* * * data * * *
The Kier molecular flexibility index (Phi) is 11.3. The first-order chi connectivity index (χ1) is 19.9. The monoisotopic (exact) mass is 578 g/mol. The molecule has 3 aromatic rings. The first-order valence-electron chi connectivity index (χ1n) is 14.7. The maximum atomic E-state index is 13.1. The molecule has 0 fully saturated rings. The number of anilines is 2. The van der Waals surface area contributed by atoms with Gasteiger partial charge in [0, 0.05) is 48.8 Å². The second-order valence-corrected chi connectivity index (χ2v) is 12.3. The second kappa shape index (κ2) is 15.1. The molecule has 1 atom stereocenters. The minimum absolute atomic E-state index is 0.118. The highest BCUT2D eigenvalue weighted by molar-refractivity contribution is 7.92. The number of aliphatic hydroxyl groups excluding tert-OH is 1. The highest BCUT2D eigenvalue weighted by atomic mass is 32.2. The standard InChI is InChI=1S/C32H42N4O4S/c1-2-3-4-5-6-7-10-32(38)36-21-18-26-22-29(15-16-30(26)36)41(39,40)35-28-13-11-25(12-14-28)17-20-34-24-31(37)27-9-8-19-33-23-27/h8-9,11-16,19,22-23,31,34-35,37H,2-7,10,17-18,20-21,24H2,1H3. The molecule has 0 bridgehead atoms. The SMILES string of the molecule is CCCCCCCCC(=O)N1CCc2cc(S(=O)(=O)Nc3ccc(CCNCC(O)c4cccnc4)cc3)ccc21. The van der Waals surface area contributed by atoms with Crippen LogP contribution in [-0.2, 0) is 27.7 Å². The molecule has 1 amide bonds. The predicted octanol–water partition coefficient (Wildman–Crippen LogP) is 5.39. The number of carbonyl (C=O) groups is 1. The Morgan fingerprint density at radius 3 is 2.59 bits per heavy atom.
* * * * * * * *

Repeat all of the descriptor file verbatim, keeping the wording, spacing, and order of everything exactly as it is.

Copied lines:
The Kier molecular flexibility index (Phi) is 11.3. The first-order chi connectivity index (χ1) is 19.9. The monoisotopic (exact) mass is 578 g/mol. The molecule has 3 aromatic rings. The first-order valence-electron chi connectivity index (χ1n) is 14.7. The maximum atomic E-state index is 13.1. The molecule has 0 fully saturated rings. The number of anilines is 2. The van der Waals surface area contributed by atoms with Gasteiger partial charge in [0, 0.05) is 48.8 Å². The second-order valence-corrected chi connectivity index (χ2v) is 12.3. The second kappa shape index (κ2) is 15.1. The molecule has 1 atom stereocenters. The minimum absolute atomic E-state index is 0.118. The highest BCUT2D eigenvalue weighted by molar-refractivity contribution is 7.92. The number of aliphatic hydroxyl groups excluding tert-OH is 1. The highest BCUT2D eigenvalue weighted by atomic mass is 32.2. The standard InChI is InChI=1S/C32H42N4O4S/c1-2-3-4-5-6-7-10-32(38)36-21-18-26-22-29(15-16-30(26)36)41(39,40)35-28-13-11-25(12-14-28)17-20-34-24-31(37)27-9-8-19-33-23-27/h8-9,11-16,19,22-23,31,34-35,37H,2-7,10,17-18,20-21,24H2,1H3. The molecule has 0 bridgehead atoms. The SMILES string of the molecule is CCCCCCCCC(=O)N1CCc2cc(S(=O)(=O)Nc3ccc(CCNCC(O)c4cccnc4)cc3)ccc21. The van der Waals surface area contributed by atoms with Crippen LogP contribution in [-0.2, 0) is 27.7 Å². The molecule has 1 amide bonds. The predicted octanol–water partition coefficient (Wildman–Crippen LogP) is 5.39. The number of carbonyl (C=O) groups is 1. The Morgan fingerprint density at radius 3 is 2.59 bits per heavy atom.